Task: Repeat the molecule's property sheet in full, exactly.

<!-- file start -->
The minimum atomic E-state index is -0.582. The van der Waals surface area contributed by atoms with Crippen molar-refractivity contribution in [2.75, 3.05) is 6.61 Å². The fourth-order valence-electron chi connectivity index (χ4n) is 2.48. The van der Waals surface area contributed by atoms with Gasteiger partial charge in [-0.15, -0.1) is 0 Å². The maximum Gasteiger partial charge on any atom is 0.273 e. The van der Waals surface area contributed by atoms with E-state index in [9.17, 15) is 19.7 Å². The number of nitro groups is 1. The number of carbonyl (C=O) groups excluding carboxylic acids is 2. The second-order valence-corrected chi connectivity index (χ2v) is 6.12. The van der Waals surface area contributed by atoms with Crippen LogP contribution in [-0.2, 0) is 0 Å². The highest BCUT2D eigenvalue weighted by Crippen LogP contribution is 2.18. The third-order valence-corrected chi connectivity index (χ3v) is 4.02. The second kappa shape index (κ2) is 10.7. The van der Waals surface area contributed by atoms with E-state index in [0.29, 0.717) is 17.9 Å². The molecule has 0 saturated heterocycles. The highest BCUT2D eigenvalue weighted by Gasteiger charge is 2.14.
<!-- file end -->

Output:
The minimum atomic E-state index is -0.582. The van der Waals surface area contributed by atoms with Crippen molar-refractivity contribution in [2.75, 3.05) is 6.61 Å². The fourth-order valence-electron chi connectivity index (χ4n) is 2.48. The van der Waals surface area contributed by atoms with Gasteiger partial charge in [-0.15, -0.1) is 0 Å². The maximum Gasteiger partial charge on any atom is 0.273 e. The van der Waals surface area contributed by atoms with E-state index in [9.17, 15) is 19.7 Å². The number of nitro groups is 1. The number of carbonyl (C=O) groups excluding carboxylic acids is 2. The second-order valence-corrected chi connectivity index (χ2v) is 6.12. The van der Waals surface area contributed by atoms with Crippen LogP contribution in [-0.2, 0) is 0 Å². The highest BCUT2D eigenvalue weighted by Crippen LogP contribution is 2.18. The third-order valence-corrected chi connectivity index (χ3v) is 4.02. The second kappa shape index (κ2) is 10.7. The van der Waals surface area contributed by atoms with E-state index in [0.29, 0.717) is 17.9 Å². The molecule has 0 saturated heterocycles. The highest BCUT2D eigenvalue weighted by Gasteiger charge is 2.14.